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I suppose my question is of more philosophical than mathematical interest. Take the natural logarithm as an example. We can say that $$y = \ln{x}$$ implies $$e^{y} = x$$ due to being inverse functions. I guess we take "implies" to mean biconditionality, which is met when we're looking at inverse functions. But are there any examples where we'd say one function implies another, but they're not inverses? I think not, but looking for confirmation.

I know this is a silly question, but I hope it can be useful or interesting to some people.

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    $\begingroup$ We don't say "one function implies another". One statement can imply another statement, as for example the two equations you've written. A function is not a statement. $\endgroup$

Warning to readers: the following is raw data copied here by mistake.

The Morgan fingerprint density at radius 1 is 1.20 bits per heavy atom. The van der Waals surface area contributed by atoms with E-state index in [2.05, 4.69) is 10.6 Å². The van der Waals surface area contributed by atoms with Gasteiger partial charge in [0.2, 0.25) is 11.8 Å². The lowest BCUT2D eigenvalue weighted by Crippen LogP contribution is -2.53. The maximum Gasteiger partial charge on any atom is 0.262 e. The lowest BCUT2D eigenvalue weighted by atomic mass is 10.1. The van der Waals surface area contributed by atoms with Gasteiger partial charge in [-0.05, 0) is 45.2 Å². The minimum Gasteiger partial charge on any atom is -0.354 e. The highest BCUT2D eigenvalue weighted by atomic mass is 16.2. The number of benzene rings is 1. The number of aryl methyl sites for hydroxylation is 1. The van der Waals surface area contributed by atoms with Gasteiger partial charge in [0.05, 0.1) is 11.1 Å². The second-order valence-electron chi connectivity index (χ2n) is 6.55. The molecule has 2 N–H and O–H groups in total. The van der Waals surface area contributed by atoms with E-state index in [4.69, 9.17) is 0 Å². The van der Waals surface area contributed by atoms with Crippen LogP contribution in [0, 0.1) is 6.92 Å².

– hardmath
    Feb 5, 2021 at 2:28
  • $\begingroup$ @hardmath that's fair $\endgroup$
    – 1ijk
    Feb 5, 2021 at 2:32
  • $\begingroup$ To add a bit more rigor, those equations would only become statements if the values of $x$ and $y$ are quantified (in the logical sense, or "qualified" if we want to speak more informally). $\endgroup$
    – hardmath
    Feb 5, 2021 at 3:22

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If $y=|x|$ then $y^2=|x|^2$.

We can't conclude the reverse direction. It is possible that $y=-|x|$.

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  • $\begingroup$ hm, but that is an implication. I think the problem in my question might be that I'm taking "implies" to be a biconditional, when what I was reading did mean something weaker, and just a casual observation at that. $\endgroup$
    – 1ijk
    Feb 5, 2021 at 2:38

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